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Snail Mail

photo-8A few weeks ago I went for a walk when this little snail crossed my path. It caught my attention so I figured it had a message for me. At the time I didn’t really know what it was, however, I took a picture as a reminder. Everybody knows that snail mail tends to take its time so I was willing to wait for its message.  And today, at 4:04 AM to be exact, it was finally delivered by Insight Express – and it even came with free shipping 🙂

At times life can be chaotic, hectic, unpredictable, exhausting and challenging. That’s what I’m currently experiencing. Don’t get me wrong, I am not complaining because although I am facing a lot of challenges I am also learning incredibly valuable life lessons along the way. And one of them is finding my own pace and attitude toward all these challenges, changes and  demands.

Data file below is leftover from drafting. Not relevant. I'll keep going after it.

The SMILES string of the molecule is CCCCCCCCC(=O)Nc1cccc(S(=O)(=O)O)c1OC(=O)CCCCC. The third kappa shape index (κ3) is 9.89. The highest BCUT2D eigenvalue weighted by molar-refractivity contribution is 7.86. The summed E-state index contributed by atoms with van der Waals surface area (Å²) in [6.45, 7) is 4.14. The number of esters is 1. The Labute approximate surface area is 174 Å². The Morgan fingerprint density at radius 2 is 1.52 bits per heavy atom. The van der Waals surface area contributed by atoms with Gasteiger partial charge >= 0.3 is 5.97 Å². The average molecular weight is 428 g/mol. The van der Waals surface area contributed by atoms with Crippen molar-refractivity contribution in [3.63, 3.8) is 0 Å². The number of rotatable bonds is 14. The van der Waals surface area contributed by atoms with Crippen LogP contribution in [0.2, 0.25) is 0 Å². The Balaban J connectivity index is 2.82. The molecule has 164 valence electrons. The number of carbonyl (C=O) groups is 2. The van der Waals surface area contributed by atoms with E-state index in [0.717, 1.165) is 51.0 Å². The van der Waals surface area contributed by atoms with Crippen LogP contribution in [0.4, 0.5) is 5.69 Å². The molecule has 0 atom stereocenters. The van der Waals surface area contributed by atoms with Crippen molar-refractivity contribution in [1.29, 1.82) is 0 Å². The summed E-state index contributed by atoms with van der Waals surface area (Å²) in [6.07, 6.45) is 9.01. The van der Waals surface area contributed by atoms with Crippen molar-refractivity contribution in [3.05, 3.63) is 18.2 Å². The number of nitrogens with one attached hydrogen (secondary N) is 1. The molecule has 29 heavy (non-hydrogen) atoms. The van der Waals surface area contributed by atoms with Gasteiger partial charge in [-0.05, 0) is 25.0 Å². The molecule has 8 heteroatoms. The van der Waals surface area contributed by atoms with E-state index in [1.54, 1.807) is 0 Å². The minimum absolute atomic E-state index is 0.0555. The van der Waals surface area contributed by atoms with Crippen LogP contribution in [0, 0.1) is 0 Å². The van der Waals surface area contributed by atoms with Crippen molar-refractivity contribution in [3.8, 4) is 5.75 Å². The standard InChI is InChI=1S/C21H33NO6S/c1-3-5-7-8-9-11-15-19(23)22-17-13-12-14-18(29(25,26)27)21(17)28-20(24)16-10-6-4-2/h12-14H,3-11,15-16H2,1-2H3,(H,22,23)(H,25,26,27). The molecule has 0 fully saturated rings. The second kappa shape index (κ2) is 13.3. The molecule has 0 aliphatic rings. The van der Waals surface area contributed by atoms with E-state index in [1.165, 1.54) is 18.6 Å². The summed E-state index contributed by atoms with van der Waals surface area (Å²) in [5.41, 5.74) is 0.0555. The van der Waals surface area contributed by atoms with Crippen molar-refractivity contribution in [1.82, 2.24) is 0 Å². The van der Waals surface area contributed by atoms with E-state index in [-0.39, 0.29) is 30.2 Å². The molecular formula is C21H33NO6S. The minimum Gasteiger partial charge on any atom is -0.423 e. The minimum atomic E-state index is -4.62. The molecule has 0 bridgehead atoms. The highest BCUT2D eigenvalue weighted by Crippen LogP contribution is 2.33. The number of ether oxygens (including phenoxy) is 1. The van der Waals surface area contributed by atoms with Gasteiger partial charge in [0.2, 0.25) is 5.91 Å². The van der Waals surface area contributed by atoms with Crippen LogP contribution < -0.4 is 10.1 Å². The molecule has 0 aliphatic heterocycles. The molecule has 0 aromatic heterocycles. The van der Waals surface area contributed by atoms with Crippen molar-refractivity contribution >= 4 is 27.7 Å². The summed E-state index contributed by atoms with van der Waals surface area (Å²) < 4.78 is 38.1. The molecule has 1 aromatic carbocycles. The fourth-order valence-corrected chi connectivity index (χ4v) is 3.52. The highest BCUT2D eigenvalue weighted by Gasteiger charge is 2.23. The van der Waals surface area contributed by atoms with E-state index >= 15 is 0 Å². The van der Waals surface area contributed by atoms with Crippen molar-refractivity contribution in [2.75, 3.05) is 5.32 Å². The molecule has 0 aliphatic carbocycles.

As long as I can remember I used to pride myself on being resilient beyond belief. I took on whatever came my way just because I wanted to prove (mostly to myself) that I can do it. Limits and boundaries were an unknown and it didn’t even occur to me why anybody would need them. I don’t remember ever turning down a favor or a task that I was asked for. I wanted to be supportive and I am sure I was but more than anything else I was boosting my ego by taking on everything that came my way. What seemed like one of my biggest strengths at the time turned out to be a weakness in disguise.